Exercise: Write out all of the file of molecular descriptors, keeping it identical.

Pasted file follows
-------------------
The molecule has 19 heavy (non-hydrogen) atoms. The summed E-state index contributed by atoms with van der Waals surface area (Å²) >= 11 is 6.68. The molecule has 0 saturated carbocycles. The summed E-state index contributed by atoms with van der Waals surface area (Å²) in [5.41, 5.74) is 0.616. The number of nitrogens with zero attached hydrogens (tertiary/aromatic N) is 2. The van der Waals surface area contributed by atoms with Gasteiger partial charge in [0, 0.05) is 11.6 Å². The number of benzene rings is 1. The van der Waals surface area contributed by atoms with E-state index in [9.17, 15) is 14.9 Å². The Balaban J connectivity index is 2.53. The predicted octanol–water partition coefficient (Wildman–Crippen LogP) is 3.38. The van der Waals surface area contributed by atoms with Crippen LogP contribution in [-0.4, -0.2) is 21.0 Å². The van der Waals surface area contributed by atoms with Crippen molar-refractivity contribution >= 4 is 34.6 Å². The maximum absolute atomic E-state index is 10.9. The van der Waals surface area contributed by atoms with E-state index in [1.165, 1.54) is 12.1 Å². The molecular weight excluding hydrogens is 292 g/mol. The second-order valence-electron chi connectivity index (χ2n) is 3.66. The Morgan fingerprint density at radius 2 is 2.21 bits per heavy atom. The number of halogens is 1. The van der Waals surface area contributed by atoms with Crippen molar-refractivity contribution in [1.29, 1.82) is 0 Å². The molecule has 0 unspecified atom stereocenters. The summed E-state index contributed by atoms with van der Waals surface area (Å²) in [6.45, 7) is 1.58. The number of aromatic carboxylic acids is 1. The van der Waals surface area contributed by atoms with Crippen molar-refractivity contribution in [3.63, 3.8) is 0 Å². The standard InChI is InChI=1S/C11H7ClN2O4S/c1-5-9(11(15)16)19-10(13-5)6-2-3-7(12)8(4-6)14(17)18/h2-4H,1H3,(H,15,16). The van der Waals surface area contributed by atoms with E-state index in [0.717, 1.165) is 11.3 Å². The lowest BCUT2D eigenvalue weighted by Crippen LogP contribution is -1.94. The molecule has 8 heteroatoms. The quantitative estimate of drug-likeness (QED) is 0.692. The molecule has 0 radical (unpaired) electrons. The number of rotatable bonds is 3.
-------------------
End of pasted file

The molecule has 19 heavy (non-hydrogen) atoms. The summed E-state index contributed by atoms with van der Waals surface area (Å²) >= 11 is 6.68. The molecule has 0 saturated carbocycles. The summed E-state index contributed by atoms with van der Waals surface area (Å²) in [5.41, 5.74) is 0.616. The number of nitrogens with zero attached hydrogens (tertiary/aromatic N) is 2. The van der Waals surface area contributed by atoms with Gasteiger partial charge in [0, 0.05) is 11.6 Å². The number of benzene rings is 1. The van der Waals surface area contributed by atoms with E-state index in [9.17, 15) is 14.9 Å². The Balaban J connectivity index is 2.53. The predicted octanol–water partition coefficient (Wildman–Crippen LogP) is 3.38. The van der Waals surface area contributed by atoms with Crippen LogP contribution in [-0.4, -0.2) is 21.0 Å². The van der Waals surface area contributed by atoms with Crippen molar-refractivity contribution >= 4 is 34.6 Å². The maximum absolute atomic E-state index is 10.9. The van der Waals surface area contributed by atoms with E-state index in [1.165, 1.54) is 12.1 Å². The molecular weight excluding hydrogens is 292 g/mol. The second-order valence-electron chi connectivity index (χ2n) is 3.66. The Morgan fingerprint density at radius 2 is 2.21 bits per heavy atom. The number of halogens is 1. The van der Waals surface area contributed by atoms with Crippen molar-refractivity contribution in [1.29, 1.82) is 0 Å². The molecule has 0 unspecified atom stereocenters. The summed E-state index contributed by atoms with van der Waals surface area (Å²) in [6.45, 7) is 1.58. The number of aromatic carboxylic acids is 1. The van der Waals surface area contributed by atoms with Crippen molar-refractivity contribution in [3.63, 3.8) is 0 Å². The standard InChI is InChI=1S/C11H7ClN2O4S/c1-5-9(11(15)16)19-10(13-5)6-2-3-7(12)8(4-6)14(17)18/h2-4H,1H3,(H,15,16). The van der Waals surface area contributed by atoms with E-state index in [0.717, 1.165) is 11.3 Å². The lowest BCUT2D eigenvalue weighted by Crippen LogP contribution is -1.94. The molecule has 8 heteroatoms. The quantitative estimate of drug-likeness (QED) is 0.692. The molecule has 0 radical (unpaired) electrons. The number of rotatable bonds is 3.